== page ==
Neil Young, P4P Coordinator, was recently invited to visit Daegu, South Korea to attend the 1st Daegu x Glasgow Social Economy International Forum. In the final P4P blog of 2019 he discusses some of the features of the South Korean social enterprise sector and provides details of both the forum itself and the study visit.
Last month, representing both Senscot and P4P I was honoured to be invited to take part in a study visit from Scotland to Daegu, South Korea alongside colleagues Duncan Thorp from Social Enterprise Scotland, and Gary Meek, Chief Executive of Glasgow Council on Alcohol who attended on behalf of the Elevate-Glasgow Public Social Partnership.
The study visit was organised and funded by Daegu Metropolitan City, the Daegu Social Economy Center, and the Social Enterprise Research Center at Yeungnam University in Gyeongsan. It followed an earlier visit to Scotland in July 2019 by South Korean social economy representatives.
The main purpose of the visit was to attend the 1st Daegu x Glasgow Social Economy International Forum to share knowledge and learning between the two cities with regard to social enterprise.
The visit also involved meeting with a range of different social enterprise leaders in the Daegu area, and with better understanding other aspects of Korean culture including Korean food and history.
Daegu (meaning ‘large hill’ in Korean) is South Korea’s fourth largest city, after Seoul, Busan, and Incheon, with over 2,500,000 residents.
The city is located in south-eastern Korea approx. 50 miles from the coast, near the Geumho and Nakong rivers.
Nicknames of the city include ‘Apple City’ and ‘Textile City’ due to Daegu’s reputation for producing high-quality apples, and textiles. Apart from textiles, the city’s other major industries include machinery and metals, and cars
Future strategic industries for the city include water; self-driving or electric cars; medical; Internet of Things technology; and energy.
The city has a warm climate which receives little rain apart from during the Summer months, with an average temperature of 26 degrees in August. The city’s reputation for warm weather has led to a new nickname for the city, ‘Dae-prika’ (a portmanteau of ‘Daegu’ and ‘Africa’).
Culturally the city is regarded as more conservative than South Korea’s capital city, Seoul. Traditionally Buddhism is the most commonly practiced religion in the city, but many Christian churches can also be found, with Christians representing around 17% of the population.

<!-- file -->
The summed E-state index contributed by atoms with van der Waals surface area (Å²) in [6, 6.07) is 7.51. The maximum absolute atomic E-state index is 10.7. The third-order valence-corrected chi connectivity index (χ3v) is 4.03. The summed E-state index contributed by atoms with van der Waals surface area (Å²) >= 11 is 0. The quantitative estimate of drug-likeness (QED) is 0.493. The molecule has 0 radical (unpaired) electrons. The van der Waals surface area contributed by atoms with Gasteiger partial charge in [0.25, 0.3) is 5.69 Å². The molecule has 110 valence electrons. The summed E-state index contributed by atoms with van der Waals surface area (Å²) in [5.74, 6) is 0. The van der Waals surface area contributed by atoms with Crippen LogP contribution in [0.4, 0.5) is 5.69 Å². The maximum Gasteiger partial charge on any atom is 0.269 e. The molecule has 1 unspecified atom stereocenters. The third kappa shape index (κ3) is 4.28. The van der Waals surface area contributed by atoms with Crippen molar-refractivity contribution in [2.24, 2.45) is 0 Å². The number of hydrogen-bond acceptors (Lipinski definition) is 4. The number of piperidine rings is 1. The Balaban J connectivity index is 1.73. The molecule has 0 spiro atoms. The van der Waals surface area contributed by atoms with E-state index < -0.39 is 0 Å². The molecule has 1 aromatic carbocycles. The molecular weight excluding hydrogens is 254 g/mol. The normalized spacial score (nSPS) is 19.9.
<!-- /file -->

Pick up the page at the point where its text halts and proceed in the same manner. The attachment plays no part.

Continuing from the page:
Many Buddhist temples can be found on the outskirts of the city near mountains, including the Donghwasa temple which we visited on our final day in Daegu. Nearby mountains include Mt. Palgong, Mt. Biseul, and Mt. Apsan.
Daegu city centre, or ‘downtown’, however, has a wide range of shops, large department stores, and restaurants. Streets are usually themed – for example, a whole street will be devoted to older people, to shoes, or traditional medicines.
Social Enterprise in South Korea
Social enterprise development started in South Korea in the early 1990s when the production community movement and labour protection associations were established in low-income regions.
It wasn’t until 2007 however as a result of the Social Enterprise Promotion Act that the South Korean Government founded an array of agencies and intermediary organisations, including the Korea Social Enterprise Promotion Agency (KoSEA).
The Social Enterprise Promotion Act defines a social enterprise as “an enterprise for pursuing the social purpose of providing working opportunities or social services for people who belong to socially and economically vulnerable classes as well as performing business activities such as the production and sale of goods and services”.
There are five types of social enterprise in South Korea: Job-creation Type; Social Service Provision Type; Mixed Type (Job-creation and Social Service Provision); Other Types; and Local Community Contribution Type (a new type added in 2011).
One distinctive feature of the South Korean social enterprise sector is that the Social Enterprise Support Committee within the South Korean government certifies social enterprises, unlike in Scotland where we do not have a legal definition of social enterprise and the Scottish Government does not have a role in social enterprise certification. As in Scotland, however, there are various legal forms that social enterprises can take.
The South Korean government provides social enterprises with tax incentives, which has been a strong facilitator for the increase and expansion of social enterprises in the country.